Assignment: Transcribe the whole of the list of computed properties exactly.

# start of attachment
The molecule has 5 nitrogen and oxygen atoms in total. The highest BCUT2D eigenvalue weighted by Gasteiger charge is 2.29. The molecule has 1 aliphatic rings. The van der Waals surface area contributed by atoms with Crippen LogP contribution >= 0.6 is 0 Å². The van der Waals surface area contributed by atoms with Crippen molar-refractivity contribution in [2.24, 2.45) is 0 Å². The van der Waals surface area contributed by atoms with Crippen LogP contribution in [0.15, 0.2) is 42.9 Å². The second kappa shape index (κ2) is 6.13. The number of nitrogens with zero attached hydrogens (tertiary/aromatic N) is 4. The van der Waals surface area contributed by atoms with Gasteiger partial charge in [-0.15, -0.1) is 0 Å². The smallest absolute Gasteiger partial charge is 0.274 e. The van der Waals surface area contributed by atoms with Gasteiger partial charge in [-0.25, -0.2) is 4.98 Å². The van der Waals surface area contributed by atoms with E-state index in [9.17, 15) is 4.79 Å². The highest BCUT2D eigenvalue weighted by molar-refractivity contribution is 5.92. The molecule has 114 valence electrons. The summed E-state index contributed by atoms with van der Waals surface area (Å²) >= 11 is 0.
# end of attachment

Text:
The molecule has 5 nitrogen and oxygen atoms in total. The highest BCUT2D eigenvalue weighted by Gasteiger charge is 2.29. The molecule has 1 aliphatic rings. The van der Waals surface area contributed by atoms with Crippen LogP contribution >= 0.6 is 0 Å². The van der Waals surface area contributed by atoms with Crippen molar-refractivity contribution in [2.24, 2.45) is 0 Å². The van der Waals surface area contributed by atoms with Crippen LogP contribution in [0.15, 0.2) is 42.9 Å². The second kappa shape index (κ2) is 6.13. The number of nitrogens with zero attached hydrogens (tertiary/aromatic N) is 4. The van der Waals surface area contributed by atoms with Gasteiger partial charge in [-0.15, -0.1) is 0 Å². The smallest absolute Gasteiger partial charge is 0.274 e. The van der Waals surface area contributed by atoms with Gasteiger partial charge in [-0.25, -0.2) is 4.98 Å². The van der Waals surface area contributed by atoms with E-state index in [9.17, 15) is 4.79 Å². The highest BCUT2D eigenvalue weighted by molar-refractivity contribution is 5.92. The molecule has 114 valence electrons. The summed E-state index contributed by atoms with van der Waals surface area (Å²) >= 11 is 0.